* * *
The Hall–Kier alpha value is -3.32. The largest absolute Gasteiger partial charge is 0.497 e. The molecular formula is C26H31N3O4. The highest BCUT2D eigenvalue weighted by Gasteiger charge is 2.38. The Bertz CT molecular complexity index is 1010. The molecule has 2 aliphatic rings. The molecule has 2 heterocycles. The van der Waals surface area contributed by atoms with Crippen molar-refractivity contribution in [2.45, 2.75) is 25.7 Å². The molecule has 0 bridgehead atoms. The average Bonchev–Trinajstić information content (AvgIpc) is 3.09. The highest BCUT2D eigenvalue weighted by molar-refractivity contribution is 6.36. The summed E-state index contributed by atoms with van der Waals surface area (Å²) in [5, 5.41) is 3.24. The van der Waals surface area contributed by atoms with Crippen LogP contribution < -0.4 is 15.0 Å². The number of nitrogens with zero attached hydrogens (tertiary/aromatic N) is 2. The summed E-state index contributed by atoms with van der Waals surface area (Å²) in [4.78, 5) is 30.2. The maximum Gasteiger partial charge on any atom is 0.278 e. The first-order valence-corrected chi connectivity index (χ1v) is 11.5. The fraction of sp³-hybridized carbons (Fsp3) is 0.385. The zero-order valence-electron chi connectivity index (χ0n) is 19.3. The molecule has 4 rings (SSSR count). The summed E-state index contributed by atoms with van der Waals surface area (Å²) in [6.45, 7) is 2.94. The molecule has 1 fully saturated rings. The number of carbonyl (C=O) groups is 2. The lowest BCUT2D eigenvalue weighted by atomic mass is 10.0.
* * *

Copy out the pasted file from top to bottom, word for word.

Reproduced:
The Hall–Kier alpha value is -3.32. The largest absolute Gasteiger partial charge is 0.497 e. The molecular formula is C26H31N3O4. The highest BCUT2D eigenvalue weighted by Gasteiger charge is 2.38. The Bertz CT molecular complexity index is 1010. The molecule has 2 aliphatic rings. The molecule has 2 heterocycles. The van der Waals surface area contributed by atoms with Crippen molar-refractivity contribution in [2.45, 2.75) is 25.7 Å². The molecule has 0 bridgehead atoms. The average Bonchev–Trinajstić information content (AvgIpc) is 3.09. The highest BCUT2D eigenvalue weighted by molar-refractivity contribution is 6.36. The summed E-state index contributed by atoms with van der Waals surface area (Å²) in [5, 5.41) is 3.24. The van der Waals surface area contributed by atoms with Crippen LogP contribution < -0.4 is 15.0 Å². The number of nitrogens with zero attached hydrogens (tertiary/aromatic N) is 2. The summed E-state index contributed by atoms with van der Waals surface area (Å²) in [4.78, 5) is 30.2. The maximum Gasteiger partial charge on any atom is 0.278 e. The first-order valence-corrected chi connectivity index (χ1v) is 11.5. The fraction of sp³-hybridized carbons (Fsp3) is 0.385. The zero-order valence-electron chi connectivity index (χ0n) is 19.3. The molecule has 4 rings (SSSR count). The summed E-state index contributed by atoms with van der Waals surface area (Å²) in [6.45, 7) is 2.94. The molecule has 1 fully saturated rings. The number of carbonyl (C=O) groups is 2. The lowest BCUT2D eigenvalue weighted by atomic mass is 10.0.